Braddock Mead. [A Map of the most Inhabited part of New England,...]
[top two sheets only]. London: Thomas Jefferys, 1774. Engraving. Original hand and out line color. 20 1/2 x 38 1/4 (neat lines). Two of a total of four sheets joined. Right hand side of map faintly time toned. Else, very good condition. With inset at top left; "A Plan of the Town of Boston." Degrees of Latitude: 35; Stevens & Tree: 33(e).
The top half of a fascinating larger scale map of New England, whose copious and precise detail make it one of the finest map of the region ever issued. The map was drawn by Braddock Mead (aka John Green), an assistant to Thomas Jefferys, who through Jefferys had access to the latest general and specific maps available in London. Starting with the initial source of a 1753 map by William Douglas, and using quite a number of other sources as well, Braddock Mead produced a map that combined a wide scope with excellent topographical and political information. Such was its superiority and accuracy that it can be considered as the "Revolutionary War Map" of New England, used by both the British and the Americans during those hostilities, and it remained the prototype map of New England until the early nineteenth century.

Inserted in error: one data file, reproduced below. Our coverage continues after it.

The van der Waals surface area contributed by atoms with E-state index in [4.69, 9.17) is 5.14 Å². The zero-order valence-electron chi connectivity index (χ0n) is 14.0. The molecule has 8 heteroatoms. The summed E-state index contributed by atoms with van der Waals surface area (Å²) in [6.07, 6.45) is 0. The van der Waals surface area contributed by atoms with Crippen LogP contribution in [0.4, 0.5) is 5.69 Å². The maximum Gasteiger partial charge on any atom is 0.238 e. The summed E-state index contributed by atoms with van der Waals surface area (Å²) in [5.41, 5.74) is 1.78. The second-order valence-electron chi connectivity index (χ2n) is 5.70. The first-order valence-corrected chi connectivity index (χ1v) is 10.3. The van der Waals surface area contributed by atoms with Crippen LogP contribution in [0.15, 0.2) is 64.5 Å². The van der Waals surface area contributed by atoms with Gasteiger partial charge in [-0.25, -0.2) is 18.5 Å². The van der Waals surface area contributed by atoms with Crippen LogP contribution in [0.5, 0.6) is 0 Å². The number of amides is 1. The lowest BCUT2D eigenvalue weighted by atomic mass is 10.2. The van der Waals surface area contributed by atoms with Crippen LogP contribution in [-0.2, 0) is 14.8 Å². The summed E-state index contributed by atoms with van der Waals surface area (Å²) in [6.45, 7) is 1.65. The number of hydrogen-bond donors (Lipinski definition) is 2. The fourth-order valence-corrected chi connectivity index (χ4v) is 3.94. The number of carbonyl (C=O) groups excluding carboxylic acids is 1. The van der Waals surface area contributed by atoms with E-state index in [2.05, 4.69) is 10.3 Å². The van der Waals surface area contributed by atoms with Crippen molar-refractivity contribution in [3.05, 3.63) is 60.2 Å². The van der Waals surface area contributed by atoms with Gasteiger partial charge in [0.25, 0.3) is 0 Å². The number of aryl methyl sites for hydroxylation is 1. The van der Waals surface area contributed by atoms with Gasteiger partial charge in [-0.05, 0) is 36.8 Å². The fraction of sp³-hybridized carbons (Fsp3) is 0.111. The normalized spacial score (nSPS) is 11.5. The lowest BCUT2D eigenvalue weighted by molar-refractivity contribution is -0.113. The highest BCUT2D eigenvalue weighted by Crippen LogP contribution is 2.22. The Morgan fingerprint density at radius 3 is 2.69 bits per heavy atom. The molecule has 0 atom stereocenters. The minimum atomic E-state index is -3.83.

Rivers, lakes, towns, townships, and roads are shown from the Gloucester, Massachusetts to present Kennebeck Bay, Maine. Of particular note is the indication of the dispute over the area that now constitutes Vermont, which was claimed by both New York and New Hampshire, a dispute that wasn't fully resolved until years later.